Belgium, a highly developed market economy, belongs to the Organization for Economic Cooperation and Development (OECD), a group of leading industrialized democracies. With a geographic area about equal to that of Maryland, and a population of 10.6 million, Belgian per capita GDP ranks among the world's highest. In 2008, the per capita income (PPP) was $37,500. The federal government has managed to present balanced budgets in recent years, but public debt remains high, at 80.8% of 2008 GDP. GDP growth in 2008 was 1.3%.
Densely populated Belgium is located at the heart of one of the world's most highly industrialized regions. The first country to undergo an industrial revolution on the continent of Europe in the early 1800s, Belgium developed an excellent transportation infrastructure of ports, canals, railways, and highways to integrate its industry with that of its neighbors. One of the founding members of the European Community (EC), Belgium strongly supports deepening the powers of the present-day European Union to integrate European economies further.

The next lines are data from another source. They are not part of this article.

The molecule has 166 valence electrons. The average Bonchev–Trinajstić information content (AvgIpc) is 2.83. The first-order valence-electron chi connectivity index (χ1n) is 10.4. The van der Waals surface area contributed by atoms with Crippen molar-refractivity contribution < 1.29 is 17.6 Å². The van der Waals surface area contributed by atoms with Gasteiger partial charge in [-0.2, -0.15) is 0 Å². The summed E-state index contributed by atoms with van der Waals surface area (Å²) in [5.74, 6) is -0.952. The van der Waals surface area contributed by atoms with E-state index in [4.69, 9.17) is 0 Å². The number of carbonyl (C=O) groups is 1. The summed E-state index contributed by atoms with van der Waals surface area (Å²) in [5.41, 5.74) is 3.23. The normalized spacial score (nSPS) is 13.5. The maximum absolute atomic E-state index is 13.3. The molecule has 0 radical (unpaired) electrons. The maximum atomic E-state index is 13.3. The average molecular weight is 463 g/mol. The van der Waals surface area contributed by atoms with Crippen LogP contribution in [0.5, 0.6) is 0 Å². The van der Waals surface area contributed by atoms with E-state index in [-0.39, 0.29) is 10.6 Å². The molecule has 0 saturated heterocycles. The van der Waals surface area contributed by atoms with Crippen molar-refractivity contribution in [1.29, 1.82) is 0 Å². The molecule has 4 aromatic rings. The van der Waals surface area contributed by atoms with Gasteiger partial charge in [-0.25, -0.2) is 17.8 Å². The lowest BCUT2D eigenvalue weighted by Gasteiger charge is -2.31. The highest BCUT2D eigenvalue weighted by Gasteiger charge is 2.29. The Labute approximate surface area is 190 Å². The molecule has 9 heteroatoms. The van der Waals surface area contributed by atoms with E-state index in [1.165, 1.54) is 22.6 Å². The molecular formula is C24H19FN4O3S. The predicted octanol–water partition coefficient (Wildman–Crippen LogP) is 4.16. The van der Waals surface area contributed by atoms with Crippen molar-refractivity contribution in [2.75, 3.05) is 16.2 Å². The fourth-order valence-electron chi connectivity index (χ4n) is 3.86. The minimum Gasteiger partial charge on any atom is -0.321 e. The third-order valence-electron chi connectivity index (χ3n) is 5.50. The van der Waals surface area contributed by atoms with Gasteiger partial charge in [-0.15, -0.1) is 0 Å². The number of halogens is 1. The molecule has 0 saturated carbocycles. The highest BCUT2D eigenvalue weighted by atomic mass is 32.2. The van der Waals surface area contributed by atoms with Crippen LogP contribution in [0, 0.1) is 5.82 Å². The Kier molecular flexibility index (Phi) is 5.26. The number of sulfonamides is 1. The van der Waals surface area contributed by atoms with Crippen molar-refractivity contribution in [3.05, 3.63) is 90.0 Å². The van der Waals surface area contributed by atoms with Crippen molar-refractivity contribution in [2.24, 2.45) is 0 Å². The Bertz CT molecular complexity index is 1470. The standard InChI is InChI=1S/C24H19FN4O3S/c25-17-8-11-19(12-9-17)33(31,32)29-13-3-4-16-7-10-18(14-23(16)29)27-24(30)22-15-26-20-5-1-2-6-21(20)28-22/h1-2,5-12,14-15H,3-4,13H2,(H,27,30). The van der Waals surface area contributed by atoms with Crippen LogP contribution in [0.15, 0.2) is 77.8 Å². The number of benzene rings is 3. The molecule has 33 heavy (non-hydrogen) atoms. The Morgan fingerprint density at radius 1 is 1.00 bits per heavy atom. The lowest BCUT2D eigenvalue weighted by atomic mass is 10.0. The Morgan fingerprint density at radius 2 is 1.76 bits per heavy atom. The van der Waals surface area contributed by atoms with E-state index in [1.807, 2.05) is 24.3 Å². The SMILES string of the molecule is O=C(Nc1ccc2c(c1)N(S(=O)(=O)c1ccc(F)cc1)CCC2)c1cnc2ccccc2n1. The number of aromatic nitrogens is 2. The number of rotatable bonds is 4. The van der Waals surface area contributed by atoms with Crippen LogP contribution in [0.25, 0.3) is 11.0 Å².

With exports equivalent to over two-thirds of GNP, Belgium depends heavily on world trade. Belgium's trade advantages are derived from its central geographic location and a highly skilled, multilingual, and productive work force.
The Belgian industrial sector can be compared to a complex processing machine: It imports raw materials and semi-finished goods that are further processed and re-exported. Except for its coal, which is no longer economical to exploit, Belgium has virtually no natural resources. Nonetheless, most traditional industrial sectors are represented in the economy, including steel, textiles, refining, chemicals, food processing, pharmaceuticals, automobiles, electronics, and machinery fabrication. Despite the heavy industrial component, services account for 74.9% of GDP. Agriculture accounts for only 1% of the GDP.
Information by U.S. Department of State